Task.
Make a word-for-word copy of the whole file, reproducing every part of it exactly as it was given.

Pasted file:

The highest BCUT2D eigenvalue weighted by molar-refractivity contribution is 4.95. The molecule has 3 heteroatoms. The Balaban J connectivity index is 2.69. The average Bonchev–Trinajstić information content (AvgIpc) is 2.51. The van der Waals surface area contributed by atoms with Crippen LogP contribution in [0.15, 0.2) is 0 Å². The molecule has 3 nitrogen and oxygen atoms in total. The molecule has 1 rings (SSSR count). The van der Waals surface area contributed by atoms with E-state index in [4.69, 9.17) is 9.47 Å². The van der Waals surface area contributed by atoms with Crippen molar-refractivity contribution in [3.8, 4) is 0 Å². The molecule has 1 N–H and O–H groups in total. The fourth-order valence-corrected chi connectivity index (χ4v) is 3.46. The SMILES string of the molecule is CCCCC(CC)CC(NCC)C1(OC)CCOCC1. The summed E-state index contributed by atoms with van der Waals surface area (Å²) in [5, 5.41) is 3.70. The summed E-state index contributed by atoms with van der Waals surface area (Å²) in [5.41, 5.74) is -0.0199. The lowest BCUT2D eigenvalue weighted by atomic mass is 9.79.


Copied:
The highest BCUT2D eigenvalue weighted by molar-refractivity contribution is 4.95. The molecule has 3 heteroatoms. The Balaban J connectivity index is 2.69. The average Bonchev–Trinajstić information content (AvgIpc) is 2.51. The van der Waals surface area contributed by atoms with Crippen LogP contribution in [0.15, 0.2) is 0 Å². The molecule has 3 nitrogen and oxygen atoms in total. The molecule has 1 rings (SSSR count). The van der Waals surface area contributed by atoms with E-state index in [4.69, 9.17) is 9.47 Å². The van der Waals surface area contributed by atoms with Crippen molar-refractivity contribution in [3.8, 4) is 0 Å². The molecule has 1 N–H and O–H groups in total. The fourth-order valence-corrected chi connectivity index (χ4v) is 3.46. The SMILES string of the molecule is CCCCC(CC)CC(NCC)C1(OC)CCOCC1. The summed E-state index contributed by atoms with van der Waals surface area (Å²) in [5, 5.41) is 3.70. The summed E-state index contributed by atoms with van der Waals surface area (Å²) in [5.41, 5.74) is -0.0199. The lowest BCUT2D eigenvalue weighted by atomic mass is 9.79.